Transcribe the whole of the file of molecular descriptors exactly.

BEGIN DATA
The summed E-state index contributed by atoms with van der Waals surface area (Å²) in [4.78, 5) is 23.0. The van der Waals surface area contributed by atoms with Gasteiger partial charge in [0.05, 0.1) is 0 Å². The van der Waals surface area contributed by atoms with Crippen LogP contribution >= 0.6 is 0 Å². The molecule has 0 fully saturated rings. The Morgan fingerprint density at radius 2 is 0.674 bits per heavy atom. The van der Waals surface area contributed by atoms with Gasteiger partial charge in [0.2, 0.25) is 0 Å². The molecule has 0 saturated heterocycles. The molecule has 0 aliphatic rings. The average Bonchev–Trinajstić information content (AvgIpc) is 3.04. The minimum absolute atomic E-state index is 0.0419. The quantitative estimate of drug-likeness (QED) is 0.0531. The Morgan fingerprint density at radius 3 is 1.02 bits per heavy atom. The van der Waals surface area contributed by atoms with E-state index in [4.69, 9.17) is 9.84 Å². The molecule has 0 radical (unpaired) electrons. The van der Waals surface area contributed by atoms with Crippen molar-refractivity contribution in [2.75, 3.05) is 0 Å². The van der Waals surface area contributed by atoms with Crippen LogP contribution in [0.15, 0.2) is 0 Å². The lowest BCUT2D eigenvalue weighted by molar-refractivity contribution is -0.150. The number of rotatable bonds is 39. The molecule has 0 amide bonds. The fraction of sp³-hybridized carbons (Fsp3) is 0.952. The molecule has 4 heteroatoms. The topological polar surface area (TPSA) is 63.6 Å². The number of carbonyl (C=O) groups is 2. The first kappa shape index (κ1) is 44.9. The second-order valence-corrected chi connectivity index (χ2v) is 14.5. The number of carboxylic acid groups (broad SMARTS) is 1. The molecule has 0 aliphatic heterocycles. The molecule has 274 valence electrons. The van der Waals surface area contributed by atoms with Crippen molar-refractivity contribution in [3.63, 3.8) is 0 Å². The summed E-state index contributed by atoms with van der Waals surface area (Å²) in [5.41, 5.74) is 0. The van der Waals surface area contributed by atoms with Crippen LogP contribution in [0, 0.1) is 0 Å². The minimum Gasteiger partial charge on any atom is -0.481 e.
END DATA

The summed E-state index contributed by atoms with van der Waals surface area (Å²) in [4.78, 5) is 23.0. The van der Waals surface area contributed by atoms with Gasteiger partial charge in [0.05, 0.1) is 0 Å². The van der Waals surface area contributed by atoms with Crippen LogP contribution >= 0.6 is 0 Å². The molecule has 0 fully saturated rings. The Morgan fingerprint density at radius 2 is 0.674 bits per heavy atom. The van der Waals surface area contributed by atoms with Gasteiger partial charge in [0.2, 0.25) is 0 Å². The molecule has 0 saturated heterocycles. The molecule has 0 aliphatic rings. The average Bonchev–Trinajstić information content (AvgIpc) is 3.04. The minimum absolute atomic E-state index is 0.0419. The quantitative estimate of drug-likeness (QED) is 0.0531. The Morgan fingerprint density at radius 3 is 1.02 bits per heavy atom. The van der Waals surface area contributed by atoms with E-state index in [4.69, 9.17) is 9.84 Å². The molecule has 0 radical (unpaired) electrons. The van der Waals surface area contributed by atoms with Crippen molar-refractivity contribution in [2.75, 3.05) is 0 Å². The van der Waals surface area contributed by atoms with Crippen LogP contribution in [0.15, 0.2) is 0 Å². The lowest BCUT2D eigenvalue weighted by molar-refractivity contribution is -0.150. The number of rotatable bonds is 39. The molecule has 0 amide bonds. The fraction of sp³-hybridized carbons (Fsp3) is 0.952. The molecule has 4 heteroatoms. The topological polar surface area (TPSA) is 63.6 Å². The number of carbonyl (C=O) groups is 2. The first kappa shape index (κ1) is 44.9. The second-order valence-corrected chi connectivity index (χ2v) is 14.5. The number of carboxylic acid groups (broad SMARTS) is 1. The molecule has 0 aliphatic heterocycles. The molecule has 274 valence electrons. The van der Waals surface area contributed by atoms with Crippen molar-refractivity contribution in [3.63, 3.8) is 0 Å². The summed E-state index contributed by atoms with van der Waals surface area (Å²) in [5.41, 5.74) is 0. The van der Waals surface area contributed by atoms with Crippen LogP contribution in [0, 0.1) is 0 Å². The minimum Gasteiger partial charge on any atom is -0.481 e.